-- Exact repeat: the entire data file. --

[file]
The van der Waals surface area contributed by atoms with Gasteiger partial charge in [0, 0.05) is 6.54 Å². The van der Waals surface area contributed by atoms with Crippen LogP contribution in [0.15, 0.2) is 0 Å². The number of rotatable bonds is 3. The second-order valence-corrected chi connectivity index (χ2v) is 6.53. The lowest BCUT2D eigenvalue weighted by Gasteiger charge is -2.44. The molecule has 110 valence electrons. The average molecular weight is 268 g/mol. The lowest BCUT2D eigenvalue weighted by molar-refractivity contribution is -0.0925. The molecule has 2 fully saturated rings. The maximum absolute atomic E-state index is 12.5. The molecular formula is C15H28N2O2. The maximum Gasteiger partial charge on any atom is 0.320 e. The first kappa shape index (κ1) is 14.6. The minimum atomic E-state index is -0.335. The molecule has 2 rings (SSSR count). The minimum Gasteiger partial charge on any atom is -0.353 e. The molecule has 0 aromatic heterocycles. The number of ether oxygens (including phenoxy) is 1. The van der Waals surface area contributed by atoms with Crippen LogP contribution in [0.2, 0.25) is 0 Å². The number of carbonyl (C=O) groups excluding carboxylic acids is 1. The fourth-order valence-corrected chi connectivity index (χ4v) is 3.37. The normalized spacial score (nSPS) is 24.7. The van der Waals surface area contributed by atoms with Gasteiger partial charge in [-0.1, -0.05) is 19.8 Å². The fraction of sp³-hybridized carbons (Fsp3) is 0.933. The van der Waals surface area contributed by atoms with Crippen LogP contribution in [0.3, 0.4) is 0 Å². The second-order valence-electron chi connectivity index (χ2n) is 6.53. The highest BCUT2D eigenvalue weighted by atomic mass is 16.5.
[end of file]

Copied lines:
The van der Waals surface area contributed by atoms with Gasteiger partial charge in [0, 0.05) is 6.54 Å². The van der Waals surface area contributed by atoms with Crippen LogP contribution in [0.15, 0.2) is 0 Å². The number of rotatable bonds is 3. The second-order valence-corrected chi connectivity index (χ2v) is 6.53. The lowest BCUT2D eigenvalue weighted by Gasteiger charge is -2.44. The molecule has 110 valence electrons. The average molecular weight is 268 g/mol. The lowest BCUT2D eigenvalue weighted by molar-refractivity contribution is -0.0925. The molecule has 2 fully saturated rings. The maximum absolute atomic E-state index is 12.5. The molecular formula is C15H28N2O2. The maximum Gasteiger partial charge on any atom is 0.320 e. The first kappa shape index (κ1) is 14.6. The minimum atomic E-state index is -0.335. The molecule has 2 rings (SSSR count). The minimum Gasteiger partial charge on any atom is -0.353 e. The molecule has 0 aromatic heterocycles. The number of ether oxygens (including phenoxy) is 1. The van der Waals surface area contributed by atoms with Crippen LogP contribution in [0.2, 0.25) is 0 Å². The number of carbonyl (C=O) groups excluding carboxylic acids is 1. The fourth-order valence-corrected chi connectivity index (χ4v) is 3.37. The normalized spacial score (nSPS) is 24.7. The van der Waals surface area contributed by atoms with Gasteiger partial charge in [-0.1, -0.05) is 19.8 Å². The fraction of sp³-hybridized carbons (Fsp3) is 0.933. The van der Waals surface area contributed by atoms with Crippen LogP contribution in [0.3, 0.4) is 0 Å². The second-order valence-electron chi connectivity index (χ2n) is 6.53. The highest BCUT2D eigenvalue weighted by atomic mass is 16.5.